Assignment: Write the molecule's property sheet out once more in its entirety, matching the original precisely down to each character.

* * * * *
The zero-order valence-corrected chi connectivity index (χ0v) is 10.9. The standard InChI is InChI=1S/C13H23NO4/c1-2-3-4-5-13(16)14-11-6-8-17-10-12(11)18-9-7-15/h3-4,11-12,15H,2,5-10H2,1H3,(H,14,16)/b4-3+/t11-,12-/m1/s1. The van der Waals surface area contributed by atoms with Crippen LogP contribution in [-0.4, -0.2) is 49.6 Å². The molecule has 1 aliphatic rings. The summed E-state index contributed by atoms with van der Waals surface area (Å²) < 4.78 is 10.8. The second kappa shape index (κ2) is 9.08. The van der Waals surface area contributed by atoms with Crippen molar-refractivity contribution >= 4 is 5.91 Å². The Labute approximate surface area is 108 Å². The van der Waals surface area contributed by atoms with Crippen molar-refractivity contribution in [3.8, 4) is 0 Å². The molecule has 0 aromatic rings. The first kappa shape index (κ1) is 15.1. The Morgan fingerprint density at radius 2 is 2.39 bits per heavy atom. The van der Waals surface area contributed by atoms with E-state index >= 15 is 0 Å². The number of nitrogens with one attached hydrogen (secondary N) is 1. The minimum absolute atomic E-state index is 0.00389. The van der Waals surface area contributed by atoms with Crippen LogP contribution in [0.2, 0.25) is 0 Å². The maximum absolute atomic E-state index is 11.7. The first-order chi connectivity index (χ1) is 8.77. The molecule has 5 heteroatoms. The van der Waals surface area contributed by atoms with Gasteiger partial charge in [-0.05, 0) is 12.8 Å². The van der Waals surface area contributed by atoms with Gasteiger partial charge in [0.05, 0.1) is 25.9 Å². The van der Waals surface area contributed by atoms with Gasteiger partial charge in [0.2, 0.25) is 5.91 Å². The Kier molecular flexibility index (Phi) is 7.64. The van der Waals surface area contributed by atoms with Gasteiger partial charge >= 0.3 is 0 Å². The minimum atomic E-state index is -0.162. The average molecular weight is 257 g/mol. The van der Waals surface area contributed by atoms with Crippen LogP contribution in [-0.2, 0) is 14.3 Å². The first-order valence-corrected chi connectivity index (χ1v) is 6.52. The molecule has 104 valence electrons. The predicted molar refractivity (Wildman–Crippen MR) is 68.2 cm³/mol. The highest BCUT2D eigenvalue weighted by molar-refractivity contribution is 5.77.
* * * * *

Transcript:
The zero-order valence-corrected chi connectivity index (χ0v) is 10.9. The standard InChI is InChI=1S/C13H23NO4/c1-2-3-4-5-13(16)14-11-6-8-17-10-12(11)18-9-7-15/h3-4,11-12,15H,2,5-10H2,1H3,(H,14,16)/b4-3+/t11-,12-/m1/s1. The van der Waals surface area contributed by atoms with Crippen LogP contribution in [-0.4, -0.2) is 49.6 Å². The molecule has 1 aliphatic rings. The summed E-state index contributed by atoms with van der Waals surface area (Å²) < 4.78 is 10.8. The second kappa shape index (κ2) is 9.08. The van der Waals surface area contributed by atoms with Crippen molar-refractivity contribution >= 4 is 5.91 Å². The Labute approximate surface area is 108 Å². The van der Waals surface area contributed by atoms with Crippen molar-refractivity contribution in [3.8, 4) is 0 Å². The molecule has 0 aromatic rings. The first kappa shape index (κ1) is 15.1. The Morgan fingerprint density at radius 2 is 2.39 bits per heavy atom. The van der Waals surface area contributed by atoms with E-state index >= 15 is 0 Å². The number of nitrogens with one attached hydrogen (secondary N) is 1. The minimum absolute atomic E-state index is 0.00389. The van der Waals surface area contributed by atoms with Crippen LogP contribution in [0.2, 0.25) is 0 Å². The maximum absolute atomic E-state index is 11.7. The first-order chi connectivity index (χ1) is 8.77. The molecule has 5 heteroatoms. The van der Waals surface area contributed by atoms with Gasteiger partial charge in [-0.05, 0) is 12.8 Å². The van der Waals surface area contributed by atoms with Gasteiger partial charge in [0.05, 0.1) is 25.9 Å². The van der Waals surface area contributed by atoms with Gasteiger partial charge in [0.2, 0.25) is 5.91 Å². The Kier molecular flexibility index (Phi) is 7.64. The van der Waals surface area contributed by atoms with Gasteiger partial charge >= 0.3 is 0 Å². The minimum atomic E-state index is -0.162. The average molecular weight is 257 g/mol. The van der Waals surface area contributed by atoms with Crippen LogP contribution in [-0.2, 0) is 14.3 Å². The first-order valence-corrected chi connectivity index (χ1v) is 6.52. The molecule has 104 valence electrons. The predicted molar refractivity (Wildman–Crippen MR) is 68.2 cm³/mol. The highest BCUT2D eigenvalue weighted by molar-refractivity contribution is 5.77.